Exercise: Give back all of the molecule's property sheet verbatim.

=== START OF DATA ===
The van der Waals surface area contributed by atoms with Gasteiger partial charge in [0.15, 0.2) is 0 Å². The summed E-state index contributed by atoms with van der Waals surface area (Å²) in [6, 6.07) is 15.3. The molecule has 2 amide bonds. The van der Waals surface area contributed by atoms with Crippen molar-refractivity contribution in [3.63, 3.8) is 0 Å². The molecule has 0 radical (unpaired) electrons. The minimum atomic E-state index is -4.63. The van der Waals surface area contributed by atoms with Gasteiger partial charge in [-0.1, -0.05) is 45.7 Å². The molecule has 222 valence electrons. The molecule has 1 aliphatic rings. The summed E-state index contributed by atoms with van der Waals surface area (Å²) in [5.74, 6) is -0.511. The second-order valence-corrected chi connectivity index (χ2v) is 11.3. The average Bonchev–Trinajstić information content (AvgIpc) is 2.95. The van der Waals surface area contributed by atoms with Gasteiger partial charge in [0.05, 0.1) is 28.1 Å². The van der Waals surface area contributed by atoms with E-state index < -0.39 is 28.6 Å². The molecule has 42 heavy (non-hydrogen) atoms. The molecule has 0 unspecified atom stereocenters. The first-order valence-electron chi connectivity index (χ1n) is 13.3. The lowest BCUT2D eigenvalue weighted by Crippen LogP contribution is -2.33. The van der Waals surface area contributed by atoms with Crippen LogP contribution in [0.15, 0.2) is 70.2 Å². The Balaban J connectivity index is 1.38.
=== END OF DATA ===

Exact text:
The van der Waals surface area contributed by atoms with Gasteiger partial charge in [0.15, 0.2) is 0 Å². The summed E-state index contributed by atoms with van der Waals surface area (Å²) in [6, 6.07) is 15.3. The molecule has 2 amide bonds. The van der Waals surface area contributed by atoms with Crippen molar-refractivity contribution in [3.63, 3.8) is 0 Å². The molecule has 0 radical (unpaired) electrons. The minimum atomic E-state index is -4.63. The van der Waals surface area contributed by atoms with Gasteiger partial charge in [-0.1, -0.05) is 45.7 Å². The molecule has 222 valence electrons. The molecule has 1 aliphatic rings. The summed E-state index contributed by atoms with van der Waals surface area (Å²) in [5.74, 6) is -0.511. The second-order valence-corrected chi connectivity index (χ2v) is 11.3. The average Bonchev–Trinajstić information content (AvgIpc) is 2.95. The van der Waals surface area contributed by atoms with Gasteiger partial charge in [0.05, 0.1) is 28.1 Å². The van der Waals surface area contributed by atoms with E-state index < -0.39 is 28.6 Å². The molecule has 42 heavy (non-hydrogen) atoms. The molecule has 0 unspecified atom stereocenters. The first-order valence-electron chi connectivity index (χ1n) is 13.3. The lowest BCUT2D eigenvalue weighted by Crippen LogP contribution is -2.33. The van der Waals surface area contributed by atoms with Crippen LogP contribution in [0.15, 0.2) is 70.2 Å². The Balaban J connectivity index is 1.38.